According to a recent Associated Press article, Vietnam received a record $8 billion in remittances last year. One of the reasons for this is that many overseas Vietnamese sent their money to relatives in Vietnam to benefit from the higher interest rates offered by local banks. Another reason mentioned in an interview with economist Nguyen Minh Phong is that more restrictive labor laws in Russia and Eastern Europe have caused many Vietnamese to move their businesses back to Vietnam. There are an estimated 3.6 million overseas Vietnamese, including 1.5 million in the US and 300,000 in both Australia and France.
AVietNamNet article reported that the total volume of inflow remittances to Ho Chi Minh City in 2010 exceeded $3.8 billion last year, an increase of nearly 20% over the previous year, according to the Ho Chi Minh City branch of the State Bank of Vietnam. The World Bank ranked Vietnam 16th among 30 nations receiving the most remittances.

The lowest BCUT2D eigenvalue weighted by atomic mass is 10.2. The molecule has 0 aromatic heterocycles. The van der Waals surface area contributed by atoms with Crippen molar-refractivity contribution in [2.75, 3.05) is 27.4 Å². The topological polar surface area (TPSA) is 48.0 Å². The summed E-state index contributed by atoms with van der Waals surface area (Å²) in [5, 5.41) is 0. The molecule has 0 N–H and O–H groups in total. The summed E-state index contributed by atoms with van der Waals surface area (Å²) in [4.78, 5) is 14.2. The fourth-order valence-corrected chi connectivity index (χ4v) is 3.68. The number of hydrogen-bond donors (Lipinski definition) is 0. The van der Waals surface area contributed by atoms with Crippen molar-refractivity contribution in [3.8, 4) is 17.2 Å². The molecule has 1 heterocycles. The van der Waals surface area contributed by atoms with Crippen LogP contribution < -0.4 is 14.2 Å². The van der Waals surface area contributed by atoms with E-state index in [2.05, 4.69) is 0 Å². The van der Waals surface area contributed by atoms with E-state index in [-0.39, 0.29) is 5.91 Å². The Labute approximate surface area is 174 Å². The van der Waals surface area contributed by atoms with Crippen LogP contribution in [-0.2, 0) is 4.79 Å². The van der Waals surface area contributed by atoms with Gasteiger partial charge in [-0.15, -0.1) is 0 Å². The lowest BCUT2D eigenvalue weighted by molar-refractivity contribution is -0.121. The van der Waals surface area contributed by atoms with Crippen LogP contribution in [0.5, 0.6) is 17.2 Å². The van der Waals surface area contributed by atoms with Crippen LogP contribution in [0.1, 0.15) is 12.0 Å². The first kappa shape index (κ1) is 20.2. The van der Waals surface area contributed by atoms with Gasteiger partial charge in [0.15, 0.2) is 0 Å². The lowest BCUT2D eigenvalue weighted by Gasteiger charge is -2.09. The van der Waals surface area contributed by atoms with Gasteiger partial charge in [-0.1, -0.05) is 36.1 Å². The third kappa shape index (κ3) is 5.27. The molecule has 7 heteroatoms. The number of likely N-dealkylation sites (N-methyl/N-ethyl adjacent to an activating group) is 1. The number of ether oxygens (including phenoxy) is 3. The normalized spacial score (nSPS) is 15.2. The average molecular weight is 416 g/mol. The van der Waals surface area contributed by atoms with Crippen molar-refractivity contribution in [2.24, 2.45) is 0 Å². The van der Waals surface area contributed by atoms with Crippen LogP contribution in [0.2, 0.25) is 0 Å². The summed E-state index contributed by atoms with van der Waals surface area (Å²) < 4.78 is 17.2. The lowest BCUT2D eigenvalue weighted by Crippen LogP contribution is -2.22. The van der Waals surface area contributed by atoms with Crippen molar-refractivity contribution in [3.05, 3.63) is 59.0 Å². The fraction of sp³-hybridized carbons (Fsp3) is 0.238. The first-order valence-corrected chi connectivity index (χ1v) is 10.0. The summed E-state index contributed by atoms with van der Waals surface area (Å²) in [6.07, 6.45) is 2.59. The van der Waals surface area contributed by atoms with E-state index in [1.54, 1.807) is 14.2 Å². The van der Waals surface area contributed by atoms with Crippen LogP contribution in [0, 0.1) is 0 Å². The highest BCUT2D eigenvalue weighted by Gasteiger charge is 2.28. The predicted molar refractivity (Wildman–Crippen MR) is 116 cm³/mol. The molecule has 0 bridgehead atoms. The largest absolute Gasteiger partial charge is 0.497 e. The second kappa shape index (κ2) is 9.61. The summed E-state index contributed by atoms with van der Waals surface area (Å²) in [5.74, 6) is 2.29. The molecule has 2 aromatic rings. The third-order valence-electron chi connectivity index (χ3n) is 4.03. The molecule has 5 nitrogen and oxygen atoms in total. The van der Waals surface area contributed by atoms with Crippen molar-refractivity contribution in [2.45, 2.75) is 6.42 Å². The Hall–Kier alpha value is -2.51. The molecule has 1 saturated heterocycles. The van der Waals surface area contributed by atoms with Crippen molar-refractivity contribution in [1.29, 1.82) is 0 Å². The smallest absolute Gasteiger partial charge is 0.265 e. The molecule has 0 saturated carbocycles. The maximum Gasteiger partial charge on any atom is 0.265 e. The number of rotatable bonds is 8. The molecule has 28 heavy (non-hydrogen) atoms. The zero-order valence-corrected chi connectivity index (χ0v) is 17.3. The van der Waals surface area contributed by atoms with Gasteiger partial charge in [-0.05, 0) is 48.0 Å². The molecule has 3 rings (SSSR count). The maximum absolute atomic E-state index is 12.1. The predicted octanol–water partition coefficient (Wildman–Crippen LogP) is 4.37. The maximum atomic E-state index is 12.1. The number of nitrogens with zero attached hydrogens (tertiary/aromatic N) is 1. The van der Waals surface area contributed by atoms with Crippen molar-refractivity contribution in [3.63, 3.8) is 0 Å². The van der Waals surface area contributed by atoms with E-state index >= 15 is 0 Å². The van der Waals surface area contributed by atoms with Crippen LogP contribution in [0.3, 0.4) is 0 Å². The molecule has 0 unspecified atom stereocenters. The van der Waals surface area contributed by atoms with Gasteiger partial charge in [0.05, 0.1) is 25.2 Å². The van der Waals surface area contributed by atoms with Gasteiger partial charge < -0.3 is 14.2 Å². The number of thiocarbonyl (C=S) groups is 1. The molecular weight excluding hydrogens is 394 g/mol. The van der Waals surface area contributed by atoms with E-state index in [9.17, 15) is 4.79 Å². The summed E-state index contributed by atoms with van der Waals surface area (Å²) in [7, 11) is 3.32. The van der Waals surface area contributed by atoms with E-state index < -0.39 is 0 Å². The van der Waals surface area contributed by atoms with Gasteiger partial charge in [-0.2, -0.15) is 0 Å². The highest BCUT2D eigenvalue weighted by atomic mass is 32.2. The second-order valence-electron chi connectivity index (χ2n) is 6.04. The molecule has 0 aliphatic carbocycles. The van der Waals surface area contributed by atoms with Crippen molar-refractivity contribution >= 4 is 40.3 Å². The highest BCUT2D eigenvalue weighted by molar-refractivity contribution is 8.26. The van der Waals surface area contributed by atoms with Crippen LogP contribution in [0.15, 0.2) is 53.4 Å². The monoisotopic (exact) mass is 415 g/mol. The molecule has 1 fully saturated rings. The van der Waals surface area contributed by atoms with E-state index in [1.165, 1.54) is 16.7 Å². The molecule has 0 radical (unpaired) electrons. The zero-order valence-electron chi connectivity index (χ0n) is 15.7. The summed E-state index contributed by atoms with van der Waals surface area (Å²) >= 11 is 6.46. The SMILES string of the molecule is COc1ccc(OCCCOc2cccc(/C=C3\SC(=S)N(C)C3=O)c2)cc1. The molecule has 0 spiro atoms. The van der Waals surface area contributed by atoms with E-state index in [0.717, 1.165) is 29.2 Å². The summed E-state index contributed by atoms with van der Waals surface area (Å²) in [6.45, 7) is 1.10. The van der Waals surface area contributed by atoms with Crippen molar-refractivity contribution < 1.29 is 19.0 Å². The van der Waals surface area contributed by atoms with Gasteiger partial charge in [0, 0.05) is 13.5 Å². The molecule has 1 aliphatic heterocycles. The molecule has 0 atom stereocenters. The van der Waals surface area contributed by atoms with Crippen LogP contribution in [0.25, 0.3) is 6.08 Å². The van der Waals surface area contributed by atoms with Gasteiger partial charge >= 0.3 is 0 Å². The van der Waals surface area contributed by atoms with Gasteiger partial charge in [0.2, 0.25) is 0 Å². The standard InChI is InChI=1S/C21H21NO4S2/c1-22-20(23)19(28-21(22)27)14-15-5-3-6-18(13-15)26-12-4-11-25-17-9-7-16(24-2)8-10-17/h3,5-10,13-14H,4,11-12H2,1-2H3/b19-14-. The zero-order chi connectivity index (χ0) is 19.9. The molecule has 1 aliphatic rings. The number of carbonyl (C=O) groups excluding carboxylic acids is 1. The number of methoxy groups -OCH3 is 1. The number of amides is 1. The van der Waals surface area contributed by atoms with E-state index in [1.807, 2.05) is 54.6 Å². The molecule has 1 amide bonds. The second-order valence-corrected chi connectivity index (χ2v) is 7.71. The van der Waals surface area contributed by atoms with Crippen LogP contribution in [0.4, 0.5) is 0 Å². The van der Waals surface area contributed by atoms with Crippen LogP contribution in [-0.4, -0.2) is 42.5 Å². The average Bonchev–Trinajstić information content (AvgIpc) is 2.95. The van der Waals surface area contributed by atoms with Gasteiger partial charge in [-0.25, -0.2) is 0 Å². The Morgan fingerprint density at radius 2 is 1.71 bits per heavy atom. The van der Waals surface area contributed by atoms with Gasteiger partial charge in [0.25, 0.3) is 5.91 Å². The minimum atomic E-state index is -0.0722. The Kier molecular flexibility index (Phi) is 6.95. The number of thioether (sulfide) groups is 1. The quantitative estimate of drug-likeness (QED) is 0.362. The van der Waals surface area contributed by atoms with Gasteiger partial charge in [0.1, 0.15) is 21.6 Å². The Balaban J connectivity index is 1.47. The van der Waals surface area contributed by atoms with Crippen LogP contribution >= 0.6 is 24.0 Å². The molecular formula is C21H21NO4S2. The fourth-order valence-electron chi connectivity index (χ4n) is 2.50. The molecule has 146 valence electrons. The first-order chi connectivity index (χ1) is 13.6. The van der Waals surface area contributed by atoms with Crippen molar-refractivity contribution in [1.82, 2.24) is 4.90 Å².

The VietNamNet article pointed out the advantages of remittances, including minimizing the risks in raising capital and reducing dependence on foreign capital. So where does all of this money go? For historical reasons most of it flows to southern Vietnam and finds its way into savings accounts and new investments, including education.
In 2010, Vietnam’s GDP reached $104.6 billion with a per capita income of $1218. This means that foreign remittances accounted for 7.7% of GDP.